A number of years ago I worked for a busy OB/GYN practice. We had several unplanned pregancies, all due to patients’ misunderstanding of the proper use of their chosen method of contraception. One patient became pregnant while using a diaphragm that had developed a small hole, so she had “repaired” the hole with a Band-Aid. Another patient was taking oral contraceptives in a vertical fashion, rather than horizontally, which resulted in her taking a placebo pill every 4 days. Another patient became pregnant using contraceptive OTC foam. (I take responsibility for that one.) I had a vaginal/uterine plastic model in front of the patient as I demonstrated to her how to fill the vaginal applicator and insert it into the vagina, and then I pushed the plunger (into my palm) to show her how the applicator worked. Later, she explained, “And I put the foam into my palm, just as the nurse showed me. I rubbed it in well, too.” And lastly, a patient became pregnant while “on the pill.” Our office had not prescribed the oral contraceptive to her, so when questioned further she revealed that she was not on an oral contraceptive at all. She thought a woman would not get pregnant if she was taking any pill, so she was taking a daily aspirin! Funny stories, but not really. These are all examples of not taking the time to educate patients and making sure they understand before they leave the office.—Rhonda McKanna, RN, Canadian, Texas (218-3)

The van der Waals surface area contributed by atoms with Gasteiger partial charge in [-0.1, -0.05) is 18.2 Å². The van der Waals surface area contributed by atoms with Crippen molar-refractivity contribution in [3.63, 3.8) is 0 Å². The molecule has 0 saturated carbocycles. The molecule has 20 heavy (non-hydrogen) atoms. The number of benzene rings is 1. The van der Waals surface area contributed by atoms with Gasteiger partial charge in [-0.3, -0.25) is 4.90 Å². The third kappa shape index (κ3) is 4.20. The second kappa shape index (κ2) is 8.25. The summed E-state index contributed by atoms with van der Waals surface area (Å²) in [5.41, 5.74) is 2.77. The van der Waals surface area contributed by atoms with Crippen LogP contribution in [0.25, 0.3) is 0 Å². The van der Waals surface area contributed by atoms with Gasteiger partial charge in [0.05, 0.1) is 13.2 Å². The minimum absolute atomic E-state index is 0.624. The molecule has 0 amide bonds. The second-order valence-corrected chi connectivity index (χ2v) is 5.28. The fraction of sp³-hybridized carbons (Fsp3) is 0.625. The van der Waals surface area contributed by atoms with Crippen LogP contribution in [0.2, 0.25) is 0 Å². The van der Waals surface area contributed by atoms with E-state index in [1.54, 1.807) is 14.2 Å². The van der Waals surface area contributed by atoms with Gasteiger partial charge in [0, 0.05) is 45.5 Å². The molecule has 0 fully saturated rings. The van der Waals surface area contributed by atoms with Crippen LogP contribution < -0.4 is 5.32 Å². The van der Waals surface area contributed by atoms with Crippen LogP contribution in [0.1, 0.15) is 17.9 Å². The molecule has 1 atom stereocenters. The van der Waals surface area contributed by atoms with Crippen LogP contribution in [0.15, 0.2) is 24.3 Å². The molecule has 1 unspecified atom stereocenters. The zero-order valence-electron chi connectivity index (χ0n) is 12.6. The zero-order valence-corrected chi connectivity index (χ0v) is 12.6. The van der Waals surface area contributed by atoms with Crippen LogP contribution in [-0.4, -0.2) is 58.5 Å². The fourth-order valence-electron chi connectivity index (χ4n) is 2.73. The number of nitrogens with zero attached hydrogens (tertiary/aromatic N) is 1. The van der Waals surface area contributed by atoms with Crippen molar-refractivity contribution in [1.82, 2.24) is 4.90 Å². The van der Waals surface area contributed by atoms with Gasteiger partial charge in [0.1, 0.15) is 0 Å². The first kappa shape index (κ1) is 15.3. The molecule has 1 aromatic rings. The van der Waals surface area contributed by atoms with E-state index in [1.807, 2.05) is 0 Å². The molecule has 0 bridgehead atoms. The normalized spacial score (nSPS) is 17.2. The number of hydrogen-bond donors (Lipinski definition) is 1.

These are letters from practitioners around the country who want to share their clinical problems and successes, observations and pearls with their colleagues. We invite you to participate. If you have a clinical pearl, submit it here.

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